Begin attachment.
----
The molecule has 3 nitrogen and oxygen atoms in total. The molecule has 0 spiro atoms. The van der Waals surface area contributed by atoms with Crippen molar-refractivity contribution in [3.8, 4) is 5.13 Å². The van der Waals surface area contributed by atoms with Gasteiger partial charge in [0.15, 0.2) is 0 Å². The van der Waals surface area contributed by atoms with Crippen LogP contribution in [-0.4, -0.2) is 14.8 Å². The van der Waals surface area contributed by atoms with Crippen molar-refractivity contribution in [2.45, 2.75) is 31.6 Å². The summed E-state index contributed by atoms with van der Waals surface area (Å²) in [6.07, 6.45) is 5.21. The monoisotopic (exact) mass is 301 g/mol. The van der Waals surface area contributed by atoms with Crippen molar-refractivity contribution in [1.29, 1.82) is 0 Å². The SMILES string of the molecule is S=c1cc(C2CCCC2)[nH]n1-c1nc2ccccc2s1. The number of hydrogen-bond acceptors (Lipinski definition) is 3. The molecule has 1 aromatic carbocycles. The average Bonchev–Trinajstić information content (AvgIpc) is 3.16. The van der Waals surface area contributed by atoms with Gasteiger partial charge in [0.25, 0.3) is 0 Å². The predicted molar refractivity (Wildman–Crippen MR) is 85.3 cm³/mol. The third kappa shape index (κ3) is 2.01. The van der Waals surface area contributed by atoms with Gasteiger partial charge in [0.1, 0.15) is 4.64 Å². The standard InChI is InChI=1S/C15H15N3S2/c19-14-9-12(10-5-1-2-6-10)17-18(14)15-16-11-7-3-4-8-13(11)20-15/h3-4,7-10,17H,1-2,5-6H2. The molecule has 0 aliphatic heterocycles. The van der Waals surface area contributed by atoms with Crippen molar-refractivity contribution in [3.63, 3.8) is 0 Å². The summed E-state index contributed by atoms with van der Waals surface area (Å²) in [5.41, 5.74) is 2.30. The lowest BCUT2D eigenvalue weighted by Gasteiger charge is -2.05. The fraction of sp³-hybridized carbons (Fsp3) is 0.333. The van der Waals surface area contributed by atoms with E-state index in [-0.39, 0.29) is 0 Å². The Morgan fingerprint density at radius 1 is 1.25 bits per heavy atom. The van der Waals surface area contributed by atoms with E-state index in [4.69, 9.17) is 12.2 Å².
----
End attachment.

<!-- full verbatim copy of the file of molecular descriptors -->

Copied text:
The molecule has 3 nitrogen and oxygen atoms in total. The molecule has 0 spiro atoms. The van der Waals surface area contributed by atoms with Crippen molar-refractivity contribution in [3.8, 4) is 5.13 Å². The van der Waals surface area contributed by atoms with Gasteiger partial charge in [0.15, 0.2) is 0 Å². The van der Waals surface area contributed by atoms with Crippen LogP contribution in [-0.4, -0.2) is 14.8 Å². The van der Waals surface area contributed by atoms with Crippen molar-refractivity contribution in [2.45, 2.75) is 31.6 Å². The summed E-state index contributed by atoms with van der Waals surface area (Å²) in [6.07, 6.45) is 5.21. The monoisotopic (exact) mass is 301 g/mol. The van der Waals surface area contributed by atoms with Crippen molar-refractivity contribution in [1.29, 1.82) is 0 Å². The SMILES string of the molecule is S=c1cc(C2CCCC2)[nH]n1-c1nc2ccccc2s1. The number of hydrogen-bond acceptors (Lipinski definition) is 3. The molecule has 1 aromatic carbocycles. The average Bonchev–Trinajstić information content (AvgIpc) is 3.16. The van der Waals surface area contributed by atoms with Gasteiger partial charge in [0.25, 0.3) is 0 Å². The predicted molar refractivity (Wildman–Crippen MR) is 85.3 cm³/mol. The third kappa shape index (κ3) is 2.01. The van der Waals surface area contributed by atoms with Gasteiger partial charge in [0.1, 0.15) is 4.64 Å². The standard InChI is InChI=1S/C15H15N3S2/c19-14-9-12(10-5-1-2-6-10)17-18(14)15-16-11-7-3-4-8-13(11)20-15/h3-4,7-10,17H,1-2,5-6H2. The molecule has 0 aliphatic heterocycles. The van der Waals surface area contributed by atoms with Crippen molar-refractivity contribution in [3.63, 3.8) is 0 Å². The summed E-state index contributed by atoms with van der Waals surface area (Å²) in [5.41, 5.74) is 2.30. The lowest BCUT2D eigenvalue weighted by Gasteiger charge is -2.05. The fraction of sp³-hybridized carbons (Fsp3) is 0.333. The van der Waals surface area contributed by atoms with E-state index in [-0.39, 0.29) is 0 Å². The Morgan fingerprint density at radius 1 is 1.25 bits per heavy atom. The van der Waals surface area contributed by atoms with E-state index in [4.69, 9.17) is 12.2 Å².